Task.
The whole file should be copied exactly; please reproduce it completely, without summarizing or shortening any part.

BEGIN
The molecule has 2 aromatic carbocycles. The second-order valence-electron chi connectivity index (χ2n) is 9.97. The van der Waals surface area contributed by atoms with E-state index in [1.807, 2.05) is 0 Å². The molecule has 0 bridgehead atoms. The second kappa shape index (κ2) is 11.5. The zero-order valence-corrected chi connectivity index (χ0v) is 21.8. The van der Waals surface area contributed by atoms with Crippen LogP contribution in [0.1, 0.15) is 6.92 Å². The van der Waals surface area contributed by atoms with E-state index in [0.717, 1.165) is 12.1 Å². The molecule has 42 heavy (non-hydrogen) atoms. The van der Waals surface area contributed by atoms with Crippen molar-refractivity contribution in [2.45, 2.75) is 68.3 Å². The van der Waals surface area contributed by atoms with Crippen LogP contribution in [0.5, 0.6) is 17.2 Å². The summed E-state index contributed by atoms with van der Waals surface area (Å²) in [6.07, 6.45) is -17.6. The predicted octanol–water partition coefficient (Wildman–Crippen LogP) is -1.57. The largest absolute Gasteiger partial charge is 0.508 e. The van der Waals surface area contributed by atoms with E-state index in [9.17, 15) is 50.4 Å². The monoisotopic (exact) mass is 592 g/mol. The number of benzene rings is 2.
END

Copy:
The molecule has 2 aromatic carbocycles. The second-order valence-electron chi connectivity index (χ2n) is 9.97. The van der Waals surface area contributed by atoms with E-state index in [1.807, 2.05) is 0 Å². The molecule has 0 bridgehead atoms. The second kappa shape index (κ2) is 11.5. The zero-order valence-corrected chi connectivity index (χ0v) is 21.8. The van der Waals surface area contributed by atoms with Crippen LogP contribution in [0.1, 0.15) is 6.92 Å². The van der Waals surface area contributed by atoms with E-state index in [0.717, 1.165) is 12.1 Å². The molecule has 42 heavy (non-hydrogen) atoms. The van der Waals surface area contributed by atoms with Crippen molar-refractivity contribution in [2.45, 2.75) is 68.3 Å². The van der Waals surface area contributed by atoms with Crippen LogP contribution in [0.5, 0.6) is 17.2 Å². The summed E-state index contributed by atoms with van der Waals surface area (Å²) in [6.07, 6.45) is -17.6. The predicted octanol–water partition coefficient (Wildman–Crippen LogP) is -1.57. The largest absolute Gasteiger partial charge is 0.508 e. The van der Waals surface area contributed by atoms with E-state index in [9.17, 15) is 50.4 Å². The monoisotopic (exact) mass is 592 g/mol. The number of benzene rings is 2.